Breathes there a lawyer with soul so dead
Who has not to himself has said
Dammit! I forgot about rebuttal.
Ah, yes. Rebuttal. Whether in the form of closing argument or a witness, how many times has rebuttal served to collapse a craftily-constructed house of cards that appears to have convinced a group of six otherwise intelligent citizens and swept away an advocate's smoke screen so thick it would have impressed a Marine Corps Drill Sergeant at basic training in Quantico. And when it hits, it's like being on the wrong end of the snap of a wet locker-room towel. It really hurts.
Rebuttal. A lesson once taught and always remembered. Remembered, yes, but not always overcome.
My first experience came in Washington, DC where, as a new public defender, I represented a young man who had burgled the apartment of the woman who lived across the hall. I accepted the suggestion of my mentor as to how I should approach closing argument. "No one," I argued, "would be foolish enough to burglarize the apartment of his next door neighbor. Why for my client to have done this he would have to be a madman or a lunatic!"
Duly flushed with my impressive delivery of my mentor's eloquence, I sat at counsel table and listened in dismay as in rebuttal my opponent observed, "Mr. Dow says for his client to have done this crime he would have to be a madman or a lunatic. I don't know the defendant. Mr. Dow does. Perhaps he is a madman or a lunatic. But the prosecution doesn't have to prove that. We just have to prove he's a burglar and that is what we have proven. Just look at the evidence. First..."
You know the rest.
My next experience came with an alibi defense. My client was charged with a crime that occurred at a specific hour one afternoon in New London while he was supposed to be working on the railroad tracks. He did not commit the crime, he testified, because, although he began working on the tracks in New London in the morning, at the time of the crime he was across the river working on the tracks in Groton. And he had taken a railroad hand car across the bridge to get there.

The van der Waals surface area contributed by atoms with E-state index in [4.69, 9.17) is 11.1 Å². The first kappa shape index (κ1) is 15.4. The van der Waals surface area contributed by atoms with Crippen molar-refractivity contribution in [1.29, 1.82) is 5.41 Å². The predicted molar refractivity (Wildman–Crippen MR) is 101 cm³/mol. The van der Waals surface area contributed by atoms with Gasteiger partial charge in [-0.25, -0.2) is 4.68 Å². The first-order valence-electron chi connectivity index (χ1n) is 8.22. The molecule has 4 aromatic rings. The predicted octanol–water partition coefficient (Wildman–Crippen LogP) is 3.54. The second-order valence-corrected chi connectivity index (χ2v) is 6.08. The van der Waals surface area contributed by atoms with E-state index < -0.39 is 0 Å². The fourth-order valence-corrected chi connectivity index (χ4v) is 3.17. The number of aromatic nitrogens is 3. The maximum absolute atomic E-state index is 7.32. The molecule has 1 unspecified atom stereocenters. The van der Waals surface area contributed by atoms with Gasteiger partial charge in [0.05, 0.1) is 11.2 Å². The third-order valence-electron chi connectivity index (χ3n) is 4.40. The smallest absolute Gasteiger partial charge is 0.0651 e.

On rebuttal the inestimable Bob Satti presented railroad officials who established that the railroad bridge between New London and Groton was closed and the tracks were closed all afternoon. So much for gandy-dancing along to Amtrak line.
Prosecutors, God love 'em, are experts at rebuttal closing arguments. None ever better than now-Judge Pat Clifford. After a relatively pedestrian opening---thank you for your attention; what I say in closing argument is not evidence; these are the elements of the offense; and I submit we have proven each element beyond a reasonable doubt; you should find the defendant guilty-Pat would stoically indulge the defense attorney's hyperbole decrying the lack of evidence against the defendant.
When the Clarence Darrow of the moment concludes, Pat slowly rises from his seat, walks to the clerk's desk and gathers all 37 exhibits admitted in his case and takes them to the podium. Then, like pounding nails in a coffin, he reviews each one with the jury, piling each on top of the other until the pile was so high even the two alternates in the back row would need a periscope to see over them in order to see the defendant.
Cross examination, it is said, is the most powerful engine for exposing the truth. Well that may be. But rebuttal is a pretty close second.